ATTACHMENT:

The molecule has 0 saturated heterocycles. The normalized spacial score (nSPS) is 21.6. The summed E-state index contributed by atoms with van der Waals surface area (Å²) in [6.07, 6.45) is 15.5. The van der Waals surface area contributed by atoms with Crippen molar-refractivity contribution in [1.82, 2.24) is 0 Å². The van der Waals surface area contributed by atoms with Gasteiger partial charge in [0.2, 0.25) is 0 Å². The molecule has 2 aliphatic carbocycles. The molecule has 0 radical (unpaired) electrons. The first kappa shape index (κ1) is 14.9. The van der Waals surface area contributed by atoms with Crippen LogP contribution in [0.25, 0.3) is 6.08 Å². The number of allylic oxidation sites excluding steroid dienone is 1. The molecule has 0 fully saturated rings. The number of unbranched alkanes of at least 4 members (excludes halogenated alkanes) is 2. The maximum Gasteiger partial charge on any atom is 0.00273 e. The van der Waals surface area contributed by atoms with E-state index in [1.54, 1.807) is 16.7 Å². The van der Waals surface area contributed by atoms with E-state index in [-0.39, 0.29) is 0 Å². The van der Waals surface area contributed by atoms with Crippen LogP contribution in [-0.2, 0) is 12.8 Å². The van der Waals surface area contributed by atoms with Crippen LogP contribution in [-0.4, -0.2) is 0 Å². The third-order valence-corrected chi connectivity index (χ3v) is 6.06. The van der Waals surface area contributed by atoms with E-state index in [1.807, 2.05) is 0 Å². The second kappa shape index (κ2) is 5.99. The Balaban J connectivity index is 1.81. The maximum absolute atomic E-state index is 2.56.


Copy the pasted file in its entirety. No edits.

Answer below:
The molecule has 0 saturated heterocycles. The normalized spacial score (nSPS) is 21.6. The summed E-state index contributed by atoms with van der Waals surface area (Å²) in [6.07, 6.45) is 15.5. The van der Waals surface area contributed by atoms with Crippen molar-refractivity contribution in [1.82, 2.24) is 0 Å². The van der Waals surface area contributed by atoms with Gasteiger partial charge in [0.2, 0.25) is 0 Å². The molecule has 2 aliphatic carbocycles. The molecule has 0 radical (unpaired) electrons. The first kappa shape index (κ1) is 14.9. The van der Waals surface area contributed by atoms with Crippen LogP contribution in [0.25, 0.3) is 6.08 Å². The number of allylic oxidation sites excluding steroid dienone is 1. The molecule has 0 fully saturated rings. The number of unbranched alkanes of at least 4 members (excludes halogenated alkanes) is 2. The maximum Gasteiger partial charge on any atom is 0.00273 e. The van der Waals surface area contributed by atoms with E-state index in [1.54, 1.807) is 16.7 Å². The van der Waals surface area contributed by atoms with E-state index in [-0.39, 0.29) is 0 Å². The van der Waals surface area contributed by atoms with Crippen LogP contribution in [-0.2, 0) is 12.8 Å². The van der Waals surface area contributed by atoms with Crippen LogP contribution in [-0.4, -0.2) is 0 Å². The third-order valence-corrected chi connectivity index (χ3v) is 6.06. The van der Waals surface area contributed by atoms with E-state index in [1.807, 2.05) is 0 Å². The second kappa shape index (κ2) is 5.99. The Balaban J connectivity index is 1.81. The maximum absolute atomic E-state index is 2.56.